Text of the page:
Once you have managed to take your covid-19 test, the immigration process is pretty easy. The luggage reclaim process is not a problem either but the main challenge comes with the covid-19 results and going through the final checks before getting out. This can take 10-30 minutes depending on how lucky one could be. You are required to check online for the result and if your name is present at the designated site, you then proceed for the printed results from two stationed health officials.

How could one be checking for their names with free but poor or unavailable internet service? At least the internet was not available at the time I arrived. Why do we have only two officers serving a whole lot of people at a time? Why are we using printed results in the process?

The only other way of verifying your results so that they could be printed was by checking with this under-resourced health personnel.

It was not an interesting scene seeing tired and overcrowded passengers with their luggage on carts, all converging narrowly toward these two officers either for their printed covid-19 results or to check if their results were in the system. This is illustrated in the captured image.

Many of the frustrated passengers bemoaned the exercise which they deemed unnecessary. Some believed it was designed by the KIA to make money. Well, one’s point of view depends on one’s viewpoint.

From where I stand, if it is indeed a money-making scheme, I believe it is in the right direction because Ghana continues to borrow for infrastructure creation. For example, we borrowed approximately $120 million from AfDB in 2015 to build Terminal 3 and if an opportunity opens up to make money to pay back some of these investments then that will be a step in the right direction.  We only hope that these monies will not end up in the deep pockets of officials.

To others, they couldn’t be bothered. They were just tired and wanted to go home to their families.

I was particularly impressed with how adequately resourced the payment verification team from the bank was. Paradoxically, the health personnel was woefully under-resourced. Perhaps, the money matters needed more attention than the health of our passengers. One is inclined to bear this belief because the crowd itself at the verification desk defeated all social-distancing practices.

Can we indeed afford to build a system with one hand and pull it down with another hand? The covid-19 disease is serious business contrary to what some people believe. Are they not aware that even the printed results are also an easy or convenient way of transmitting the disease?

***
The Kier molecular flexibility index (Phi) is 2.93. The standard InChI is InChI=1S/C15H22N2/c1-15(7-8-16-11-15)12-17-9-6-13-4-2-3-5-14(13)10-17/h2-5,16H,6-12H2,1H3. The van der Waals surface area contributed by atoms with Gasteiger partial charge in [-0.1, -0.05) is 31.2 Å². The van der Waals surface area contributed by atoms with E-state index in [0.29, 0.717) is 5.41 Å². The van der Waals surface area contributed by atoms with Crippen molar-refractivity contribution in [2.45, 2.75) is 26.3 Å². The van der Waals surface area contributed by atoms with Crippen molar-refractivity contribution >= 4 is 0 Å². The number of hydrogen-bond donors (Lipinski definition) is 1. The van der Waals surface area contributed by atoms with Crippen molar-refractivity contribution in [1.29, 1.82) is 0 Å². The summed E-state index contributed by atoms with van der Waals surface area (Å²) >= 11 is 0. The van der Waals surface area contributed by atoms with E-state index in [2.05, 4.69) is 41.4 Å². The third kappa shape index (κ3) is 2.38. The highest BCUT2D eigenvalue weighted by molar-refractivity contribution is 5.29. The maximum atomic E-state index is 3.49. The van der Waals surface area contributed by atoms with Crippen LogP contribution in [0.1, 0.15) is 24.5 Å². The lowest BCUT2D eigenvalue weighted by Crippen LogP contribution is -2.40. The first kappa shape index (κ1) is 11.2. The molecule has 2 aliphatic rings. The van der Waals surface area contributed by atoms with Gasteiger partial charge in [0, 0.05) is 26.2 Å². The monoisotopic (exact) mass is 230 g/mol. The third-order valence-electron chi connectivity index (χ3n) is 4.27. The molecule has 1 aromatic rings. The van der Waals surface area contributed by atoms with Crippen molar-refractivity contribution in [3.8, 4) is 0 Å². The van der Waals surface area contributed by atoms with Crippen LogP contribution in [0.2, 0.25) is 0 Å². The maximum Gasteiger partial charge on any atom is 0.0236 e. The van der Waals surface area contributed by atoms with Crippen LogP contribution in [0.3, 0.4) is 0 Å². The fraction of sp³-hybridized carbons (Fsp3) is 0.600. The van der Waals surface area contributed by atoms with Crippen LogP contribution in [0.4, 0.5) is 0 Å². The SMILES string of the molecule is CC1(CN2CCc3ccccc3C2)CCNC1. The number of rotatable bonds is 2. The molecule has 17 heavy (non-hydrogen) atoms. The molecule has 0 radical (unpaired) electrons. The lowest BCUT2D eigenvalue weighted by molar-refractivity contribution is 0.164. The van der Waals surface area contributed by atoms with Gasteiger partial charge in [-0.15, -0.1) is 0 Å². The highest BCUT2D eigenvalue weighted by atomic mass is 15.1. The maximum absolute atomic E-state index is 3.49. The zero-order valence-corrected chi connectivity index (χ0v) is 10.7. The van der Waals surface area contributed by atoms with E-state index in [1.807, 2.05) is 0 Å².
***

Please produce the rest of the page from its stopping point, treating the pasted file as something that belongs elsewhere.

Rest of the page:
Could they not provide true internet access that accommodates arriving passengers so that the result could be obtained online and displayed on mobile devices for verification? Did they not know that with such congregation, an arriving passenger could obtain a negative result but could be infected by a positive patient from the crowd or from the very printed negative result document?

These were the questions that ran through my mind as I stood impatiently in the queue for my turn. 

I would hope to write another piece entitled “Air Travel Made Easier” but until then, the following measures by KIA will be necessary.

First, travelers should be educated on the need to fill out all relevant forms and make all payments online as soon they confirm their travel plans. This also means that those lacking digital education will need to get help sooner rather than later.

Secondly, KIA needs to provide a comprehensive digital solution for the covid-19 testing results. This means that all covid-19 results will primarily be sent to the travelers through their emails except in special cases including computer illiteracy and disability.

Thirdly, the authorities should also provide good internet service to accommodate the number of arriving passengers at each moment in time.

All these will go a long way to reduce the discomfort associated with air travel.